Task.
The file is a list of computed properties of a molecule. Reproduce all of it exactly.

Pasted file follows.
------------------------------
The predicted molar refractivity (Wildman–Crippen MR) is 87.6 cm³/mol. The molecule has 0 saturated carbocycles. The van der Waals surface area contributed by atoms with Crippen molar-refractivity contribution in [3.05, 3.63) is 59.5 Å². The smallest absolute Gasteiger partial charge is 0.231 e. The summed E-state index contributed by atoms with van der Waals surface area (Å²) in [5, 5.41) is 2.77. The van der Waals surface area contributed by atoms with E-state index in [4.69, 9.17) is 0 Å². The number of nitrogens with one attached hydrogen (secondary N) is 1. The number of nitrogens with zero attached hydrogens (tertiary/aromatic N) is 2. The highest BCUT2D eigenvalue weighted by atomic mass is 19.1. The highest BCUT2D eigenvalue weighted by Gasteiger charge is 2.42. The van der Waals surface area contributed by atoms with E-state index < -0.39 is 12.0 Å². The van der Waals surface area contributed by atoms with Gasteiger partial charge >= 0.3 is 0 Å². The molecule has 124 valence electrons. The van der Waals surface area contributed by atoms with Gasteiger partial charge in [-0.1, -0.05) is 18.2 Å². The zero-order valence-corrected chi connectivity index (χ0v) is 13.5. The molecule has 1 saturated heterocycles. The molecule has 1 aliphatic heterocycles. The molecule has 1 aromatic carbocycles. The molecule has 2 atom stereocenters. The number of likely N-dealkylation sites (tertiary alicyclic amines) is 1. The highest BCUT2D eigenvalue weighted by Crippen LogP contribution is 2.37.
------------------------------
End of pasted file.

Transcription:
The predicted molar refractivity (Wildman–Crippen MR) is 87.6 cm³/mol. The molecule has 0 saturated carbocycles. The van der Waals surface area contributed by atoms with Crippen molar-refractivity contribution in [3.05, 3.63) is 59.5 Å². The smallest absolute Gasteiger partial charge is 0.231 e. The summed E-state index contributed by atoms with van der Waals surface area (Å²) in [5, 5.41) is 2.77. The van der Waals surface area contributed by atoms with E-state index in [4.69, 9.17) is 0 Å². The number of nitrogens with one attached hydrogen (secondary N) is 1. The number of nitrogens with zero attached hydrogens (tertiary/aromatic N) is 2. The highest BCUT2D eigenvalue weighted by atomic mass is 19.1. The highest BCUT2D eigenvalue weighted by Gasteiger charge is 2.42. The van der Waals surface area contributed by atoms with E-state index < -0.39 is 12.0 Å². The van der Waals surface area contributed by atoms with Gasteiger partial charge >= 0.3 is 0 Å². The molecule has 124 valence electrons. The van der Waals surface area contributed by atoms with Gasteiger partial charge in [-0.1, -0.05) is 18.2 Å². The zero-order valence-corrected chi connectivity index (χ0v) is 13.5. The molecule has 1 saturated heterocycles. The molecule has 1 aliphatic heterocycles. The molecule has 1 aromatic carbocycles. The molecule has 2 atom stereocenters. The number of likely N-dealkylation sites (tertiary alicyclic amines) is 1. The highest BCUT2D eigenvalue weighted by Crippen LogP contribution is 2.37.